they would continue to be locked down until further notice due to having a bad attitude [Id.].
According to Plaintiff, this additional lockdown was pursuant to Defendant’s order [Id.].
Plaintiff also states that, for several weeks, some prisoners included in this additional
lockdown had filed grievances and request forms regarding having to take a class against
their will [Id. at 1–2].
During this five-day lockdown, Plaintiff was unable to take a shower, denied clean
clothes, and forced to be around stopped up toilets [Id. at 2]. Plaintiff complains that these
conditions resulted in Plaintiff having to smell himself and cellmate, as well as breathe in the
fumes from urine and feces [Id.]. Based on these allegations, Plaintiff asserts claims based
on violations of his First and Eighth Amendments rights [Id. at 1].
First, considering Plaintiff’s claim based on the First Amendment, the Court notes
that “[r]etaliation by public officials against the exercise of First Amendment rights is itself a
violation of the First Amendment.” Zilich v. Longo, 34 F.3d 359, 364 (6th Cir. 1994). A
claim for retaliation requires a plaintiff to establish that: (1) he engaged in protected conduct;
(2) an adverse action was taken against him which would deter a person ordinary firmness
from continuing to engage in such conduct; and (3) the adverse action was motivated by the
protected conduct. Thaddeus-X v. Blatter, 175 F.3d 378, 394 (6th Cir. 1999).
In his complaint, Plaintiff does not set forth any facts from which the Court can
plausibly infer that Plaintiff filed a grievance or engaged in other protected conduct that
motivated Defendant to order the five-day lockdown.1 As such, his complaint fails to state a
claim for retaliation and, therefore, fails to set forth a claim for violation of his First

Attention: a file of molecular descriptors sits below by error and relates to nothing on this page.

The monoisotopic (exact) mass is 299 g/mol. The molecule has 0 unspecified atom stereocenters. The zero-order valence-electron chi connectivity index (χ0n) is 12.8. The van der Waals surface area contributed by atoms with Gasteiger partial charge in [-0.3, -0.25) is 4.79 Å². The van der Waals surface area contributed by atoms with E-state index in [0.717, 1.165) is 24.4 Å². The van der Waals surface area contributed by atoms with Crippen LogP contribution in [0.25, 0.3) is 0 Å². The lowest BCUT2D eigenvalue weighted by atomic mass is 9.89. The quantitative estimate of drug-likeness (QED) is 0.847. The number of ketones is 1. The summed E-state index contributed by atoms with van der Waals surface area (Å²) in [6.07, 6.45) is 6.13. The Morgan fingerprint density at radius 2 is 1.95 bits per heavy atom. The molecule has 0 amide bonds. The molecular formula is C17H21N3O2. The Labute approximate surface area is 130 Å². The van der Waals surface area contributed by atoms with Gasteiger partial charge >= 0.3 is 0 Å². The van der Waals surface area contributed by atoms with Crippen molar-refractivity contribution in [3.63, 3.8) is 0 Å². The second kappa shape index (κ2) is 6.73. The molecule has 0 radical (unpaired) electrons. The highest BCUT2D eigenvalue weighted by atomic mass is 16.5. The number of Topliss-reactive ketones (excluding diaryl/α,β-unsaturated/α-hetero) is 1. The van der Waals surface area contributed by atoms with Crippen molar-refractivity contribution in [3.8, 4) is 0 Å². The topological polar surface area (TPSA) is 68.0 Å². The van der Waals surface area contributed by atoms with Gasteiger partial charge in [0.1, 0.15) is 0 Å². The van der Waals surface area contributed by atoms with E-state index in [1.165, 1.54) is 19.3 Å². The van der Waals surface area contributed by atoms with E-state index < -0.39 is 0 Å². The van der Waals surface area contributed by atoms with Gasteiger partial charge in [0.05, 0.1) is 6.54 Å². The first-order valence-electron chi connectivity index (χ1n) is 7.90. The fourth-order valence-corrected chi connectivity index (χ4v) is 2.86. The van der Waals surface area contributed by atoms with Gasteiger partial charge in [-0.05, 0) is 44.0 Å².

Amendment right to freedom of speech.
Specifically, although Plaintiff alleges that some prisoners filed grievances and requests
related to being forced to take a class [Doc. 1 p. 2], Plaintiff never states when these
grievances/requests were filed or alleges that these grievances/requests motivated the lockdown.
Even if he did so allege, however, the complaint would still fail to state a claim under § 1983, as
Plaintiff does not set forth any facts tending to show that he filed such a grievance or engaged in
other protected conduct.
Accordingly, the Court must now determine whether Plaintiff has stated a claim for
violation of the Eighth Amendment based upon the alleged conditions of confinement during
the five-day lockdown. “[T]he Constitution does not mandate comfortable prisons.” Rhodes
v. Chapman 452 U.S. 337, 349 (1981). Only extreme deprivations can be characterized as
punishment prohibited by the Eighth Amendment. Hudson v. McMillan, 503 U.S. 1, 8–9
(1992). An extreme deprivation is one “so grave that it violates contemporary standards of
decency to expose anyone unwillingly to such a risk. In other words, the prisoner must show
that the risk of which he complains is not one that today’s society chooses to tolerate.”
Helling v. McKinney, 509 U.S. 25, 36 (1993); see also Rhodes v. Chapman, 452 U.S. 337,
The Sixth Circuit has specifically held that deprivation of a shower and other personal
hygiene items for a short period of time, such as six days, is not actionable under the Eighth
Amendment. Richmond v. Settles, 450 F. App’x 448, 455 (6th Cir. 2011). The Sixth Circuit
has likewise held that where the plaintiff did not identify a deprivation of an identifiable
human need, his conditions of confinement claim was properly dismissed. Id. Accordingly,
Plaintiff’s allegations that he was denied a shower, denied clean clothes, and around stopped
up toilets for a five-day period, during which time he was exposed to bad smells, fail to state
a claim for violation of the Eighth Amendment.
Accordingly, even liberally construing the complaint in Plaintiff’s favor, it fails to
state a claim upon which relief may be granted under § 1983 and this action will, therefore,
be dismissed pursuant to 28 U.S.C. §§ 1915(e)(2)(B) and 1915A.
For the reasons set forth above, Plaintiff’s motion for leave to proceed in forma
pauperis [Doc. 3] will be GRANTED, and this action will be DISMISSED. The Court
CERTIFIES that any appeal from this action would not be taken in good faith and would be
totally frivolous. See Fed. R. App. P. 24.
AN APPROPRIATE ORDER WILL ENTER.
s/ Thomas A. Varlan
CHIEF UNITED STATES DISTRICT JUDGE